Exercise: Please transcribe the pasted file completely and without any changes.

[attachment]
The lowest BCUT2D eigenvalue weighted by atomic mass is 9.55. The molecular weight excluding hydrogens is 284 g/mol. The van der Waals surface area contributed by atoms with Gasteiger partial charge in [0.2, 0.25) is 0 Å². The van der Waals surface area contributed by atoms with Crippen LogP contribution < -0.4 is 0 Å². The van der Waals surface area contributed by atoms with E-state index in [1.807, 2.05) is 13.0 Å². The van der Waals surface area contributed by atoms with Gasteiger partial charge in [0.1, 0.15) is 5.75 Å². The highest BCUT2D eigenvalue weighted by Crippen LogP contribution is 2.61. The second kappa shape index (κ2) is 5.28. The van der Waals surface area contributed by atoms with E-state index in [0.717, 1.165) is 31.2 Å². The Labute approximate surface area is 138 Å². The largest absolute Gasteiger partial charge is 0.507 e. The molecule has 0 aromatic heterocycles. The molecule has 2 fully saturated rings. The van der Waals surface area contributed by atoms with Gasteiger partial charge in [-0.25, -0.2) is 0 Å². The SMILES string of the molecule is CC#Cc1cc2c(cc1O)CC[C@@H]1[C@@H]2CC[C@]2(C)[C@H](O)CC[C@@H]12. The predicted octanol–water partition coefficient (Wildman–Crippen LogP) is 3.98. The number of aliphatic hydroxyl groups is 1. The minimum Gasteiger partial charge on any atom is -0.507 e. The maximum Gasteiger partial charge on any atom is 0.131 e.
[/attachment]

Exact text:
The lowest BCUT2D eigenvalue weighted by atomic mass is 9.55. The molecular weight excluding hydrogens is 284 g/mol. The van der Waals surface area contributed by atoms with Gasteiger partial charge in [0.2, 0.25) is 0 Å². The van der Waals surface area contributed by atoms with Crippen LogP contribution < -0.4 is 0 Å². The van der Waals surface area contributed by atoms with E-state index in [1.807, 2.05) is 13.0 Å². The van der Waals surface area contributed by atoms with Gasteiger partial charge in [0.1, 0.15) is 5.75 Å². The highest BCUT2D eigenvalue weighted by Crippen LogP contribution is 2.61. The second kappa shape index (κ2) is 5.28. The van der Waals surface area contributed by atoms with E-state index in [0.717, 1.165) is 31.2 Å². The Labute approximate surface area is 138 Å². The largest absolute Gasteiger partial charge is 0.507 e. The molecule has 0 aromatic heterocycles. The molecule has 2 fully saturated rings. The van der Waals surface area contributed by atoms with Gasteiger partial charge in [-0.25, -0.2) is 0 Å². The SMILES string of the molecule is CC#Cc1cc2c(cc1O)CC[C@@H]1[C@@H]2CC[C@]2(C)[C@H](O)CC[C@@H]12. The predicted octanol–water partition coefficient (Wildman–Crippen LogP) is 3.98. The number of aliphatic hydroxyl groups is 1. The minimum Gasteiger partial charge on any atom is -0.507 e. The maximum Gasteiger partial charge on any atom is 0.131 e.